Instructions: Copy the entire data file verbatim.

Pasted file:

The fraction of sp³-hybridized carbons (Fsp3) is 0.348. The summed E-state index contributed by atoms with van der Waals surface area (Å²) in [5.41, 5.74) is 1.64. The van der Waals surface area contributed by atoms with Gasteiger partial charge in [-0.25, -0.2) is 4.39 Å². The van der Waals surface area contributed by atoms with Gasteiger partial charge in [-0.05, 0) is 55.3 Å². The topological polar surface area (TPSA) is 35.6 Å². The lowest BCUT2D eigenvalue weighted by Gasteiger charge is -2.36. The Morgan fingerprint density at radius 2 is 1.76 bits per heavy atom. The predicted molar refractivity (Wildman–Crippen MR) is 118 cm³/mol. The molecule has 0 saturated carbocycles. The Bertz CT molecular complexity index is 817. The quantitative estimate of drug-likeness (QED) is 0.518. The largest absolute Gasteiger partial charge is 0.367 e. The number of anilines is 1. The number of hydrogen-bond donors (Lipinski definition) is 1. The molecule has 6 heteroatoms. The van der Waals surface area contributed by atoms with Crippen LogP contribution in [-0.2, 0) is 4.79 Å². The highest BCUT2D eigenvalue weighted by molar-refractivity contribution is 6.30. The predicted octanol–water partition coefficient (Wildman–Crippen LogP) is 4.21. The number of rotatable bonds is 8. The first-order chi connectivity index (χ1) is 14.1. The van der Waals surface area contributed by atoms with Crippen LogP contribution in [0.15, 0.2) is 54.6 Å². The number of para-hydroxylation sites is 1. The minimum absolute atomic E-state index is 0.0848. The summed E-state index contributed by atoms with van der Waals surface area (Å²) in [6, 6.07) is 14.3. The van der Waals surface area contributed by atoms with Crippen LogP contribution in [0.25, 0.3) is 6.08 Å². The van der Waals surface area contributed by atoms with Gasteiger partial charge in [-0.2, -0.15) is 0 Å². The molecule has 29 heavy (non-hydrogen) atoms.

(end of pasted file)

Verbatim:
The fraction of sp³-hybridized carbons (Fsp3) is 0.348. The summed E-state index contributed by atoms with van der Waals surface area (Å²) in [5.41, 5.74) is 1.64. The van der Waals surface area contributed by atoms with Gasteiger partial charge in [-0.25, -0.2) is 4.39 Å². The van der Waals surface area contributed by atoms with Gasteiger partial charge in [-0.05, 0) is 55.3 Å². The topological polar surface area (TPSA) is 35.6 Å². The lowest BCUT2D eigenvalue weighted by Gasteiger charge is -2.36. The Morgan fingerprint density at radius 2 is 1.76 bits per heavy atom. The predicted molar refractivity (Wildman–Crippen MR) is 118 cm³/mol. The molecule has 0 saturated carbocycles. The Bertz CT molecular complexity index is 817. The quantitative estimate of drug-likeness (QED) is 0.518. The largest absolute Gasteiger partial charge is 0.367 e. The number of anilines is 1. The number of hydrogen-bond donors (Lipinski definition) is 1. The molecule has 6 heteroatoms. The van der Waals surface area contributed by atoms with Crippen LogP contribution in [-0.2, 0) is 4.79 Å². The highest BCUT2D eigenvalue weighted by molar-refractivity contribution is 6.30. The predicted octanol–water partition coefficient (Wildman–Crippen LogP) is 4.21. The number of rotatable bonds is 8. The first-order chi connectivity index (χ1) is 14.1. The van der Waals surface area contributed by atoms with Crippen LogP contribution in [0.15, 0.2) is 54.6 Å². The number of para-hydroxylation sites is 1. The minimum absolute atomic E-state index is 0.0848. The summed E-state index contributed by atoms with van der Waals surface area (Å²) in [6, 6.07) is 14.3. The van der Waals surface area contributed by atoms with Crippen LogP contribution in [0.25, 0.3) is 6.08 Å². The van der Waals surface area contributed by atoms with Gasteiger partial charge in [-0.2, -0.15) is 0 Å². The molecule has 29 heavy (non-hydrogen) atoms.